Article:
3) The travelers: Not all tourists are made the same, so try to spot those who don’t belong next time you’re in a heavy tourist area. They may share a few commonalities as far as marveling at the sites and sounds that locals don’t even acknowledge. But other things might be different, such as clothes, diets, cell phones, and accents. American passports are not as popular as they once were in some places. Blending in with a non-American tourist crowd might be a lifesaving skill in some more inhospitable parts of the world. However, don’t forget the previous point about background knowledge before you claim to be a Canadian, Aussie, or Brit.
Try to focus on what’s possible. Some call this a baseline, but I like to think of it as endemics. What’s natural in the space you’re moving in? What will attract the least amount of attention? Or what will attract attention but can be used to your advantage? Wearing a construction vest near a major worksite will cast your unfamiliar face into an easily discernible narrative to any locals you may encounter. Social engineering techniques such as tailgating, pretexting, or diversion can help you avoid attention or redirect it elsewhere.
Keep in mind that small elements like local sport team apparel can change the narrative you give off to the casual observer. Nuanced things like using a locally sourced clothing detergent, eating local cuisine, and using a more common deodorant in that area will help you avoid turning the heads of more attentive individuals.
Above: There is such a thing as overdoing it. Usually the evasive individual will stick out in the unaware crowd.
To start with, lay your clothing out on the floor. Go to Google Street view or look up recent images from the places you’ll be moving through on social media. Look at the crowds in the area and note the most common color palettes you see. What are the people there wearing at various times of the year? Will your Hawaiian shirt stick out in the middle of Oaxaca?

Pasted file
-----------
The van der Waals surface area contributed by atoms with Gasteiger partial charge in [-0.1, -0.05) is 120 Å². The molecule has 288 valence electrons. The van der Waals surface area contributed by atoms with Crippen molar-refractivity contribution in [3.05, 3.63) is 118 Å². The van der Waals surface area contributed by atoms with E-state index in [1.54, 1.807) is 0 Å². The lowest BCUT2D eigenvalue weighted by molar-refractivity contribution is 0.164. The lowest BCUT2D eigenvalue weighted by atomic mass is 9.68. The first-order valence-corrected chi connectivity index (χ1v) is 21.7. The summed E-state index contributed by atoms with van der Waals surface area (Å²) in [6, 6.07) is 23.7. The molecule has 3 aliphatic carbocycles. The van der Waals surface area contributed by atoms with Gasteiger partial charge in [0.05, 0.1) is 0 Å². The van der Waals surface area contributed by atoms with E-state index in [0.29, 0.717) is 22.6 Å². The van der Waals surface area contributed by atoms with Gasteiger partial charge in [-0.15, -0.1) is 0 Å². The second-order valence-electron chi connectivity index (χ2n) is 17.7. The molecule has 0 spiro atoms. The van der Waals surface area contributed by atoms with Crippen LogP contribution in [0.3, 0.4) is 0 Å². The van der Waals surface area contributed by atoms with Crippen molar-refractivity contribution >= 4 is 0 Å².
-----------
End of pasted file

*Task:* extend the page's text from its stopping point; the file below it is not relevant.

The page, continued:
There are people who talk about being a gray man, completely invisible to the common observer through selection of discreet clothes in plain colors. While this seems advisable on the surface, careful consideration will reveal that this two-dimensional approach isn’t always the optimal tactic. The aforementioned characteristics — the color of your skin, the quality of your dental work, your taste in food, and the language you speak will quickly betray your toned-down presentation, no matter how drab your fashion choices are.
I train people to manipulate the narrative they present through their appearance. Rather than blending in, I teach students to think more along the lines of being aware of what they’re wearing and the story it tells — it’s the difference between how a zebra hides in a group of zebras and how a chameleon hides in the leaves. Both need to be options in your toolkit.